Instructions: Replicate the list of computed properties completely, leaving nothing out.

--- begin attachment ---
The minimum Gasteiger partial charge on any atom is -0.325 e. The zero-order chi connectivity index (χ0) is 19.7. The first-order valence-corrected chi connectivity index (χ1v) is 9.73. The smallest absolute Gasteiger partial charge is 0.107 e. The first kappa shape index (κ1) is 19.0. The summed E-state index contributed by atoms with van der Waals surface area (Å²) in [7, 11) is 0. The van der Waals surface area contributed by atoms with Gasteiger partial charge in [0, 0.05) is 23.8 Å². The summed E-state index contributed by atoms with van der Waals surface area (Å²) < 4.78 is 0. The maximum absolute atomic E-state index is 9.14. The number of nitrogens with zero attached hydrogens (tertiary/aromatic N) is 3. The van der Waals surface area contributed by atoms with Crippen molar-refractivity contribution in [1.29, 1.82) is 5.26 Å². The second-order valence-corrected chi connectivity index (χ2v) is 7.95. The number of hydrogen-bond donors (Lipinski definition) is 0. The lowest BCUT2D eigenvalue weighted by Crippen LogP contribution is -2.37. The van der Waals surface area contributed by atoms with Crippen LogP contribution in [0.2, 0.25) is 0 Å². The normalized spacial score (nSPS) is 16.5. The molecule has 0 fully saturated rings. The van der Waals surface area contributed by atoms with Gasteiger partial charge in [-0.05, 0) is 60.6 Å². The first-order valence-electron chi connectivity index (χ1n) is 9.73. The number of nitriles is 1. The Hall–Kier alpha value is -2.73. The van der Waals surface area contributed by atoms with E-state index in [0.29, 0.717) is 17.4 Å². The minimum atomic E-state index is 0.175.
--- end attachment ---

The minimum Gasteiger partial charge on any atom is -0.325 e. The zero-order chi connectivity index (χ0) is 19.7. The first-order valence-corrected chi connectivity index (χ1v) is 9.73. The smallest absolute Gasteiger partial charge is 0.107 e. The first kappa shape index (κ1) is 19.0. The summed E-state index contributed by atoms with van der Waals surface area (Å²) in [7, 11) is 0. The van der Waals surface area contributed by atoms with Gasteiger partial charge in [0, 0.05) is 23.8 Å². The summed E-state index contributed by atoms with van der Waals surface area (Å²) < 4.78 is 0. The maximum absolute atomic E-state index is 9.14. The number of nitrogens with zero attached hydrogens (tertiary/aromatic N) is 3. The van der Waals surface area contributed by atoms with Crippen molar-refractivity contribution in [1.29, 1.82) is 5.26 Å². The second-order valence-corrected chi connectivity index (χ2v) is 7.95. The number of hydrogen-bond donors (Lipinski definition) is 0. The lowest BCUT2D eigenvalue weighted by Crippen LogP contribution is -2.37. The van der Waals surface area contributed by atoms with Crippen LogP contribution in [0.2, 0.25) is 0 Å². The normalized spacial score (nSPS) is 16.5. The molecule has 0 fully saturated rings. The van der Waals surface area contributed by atoms with Gasteiger partial charge in [-0.05, 0) is 60.6 Å². The first-order valence-electron chi connectivity index (χ1n) is 9.73. The number of nitriles is 1. The Hall–Kier alpha value is -2.73. The van der Waals surface area contributed by atoms with E-state index in [0.29, 0.717) is 17.4 Å². The minimum atomic E-state index is 0.175.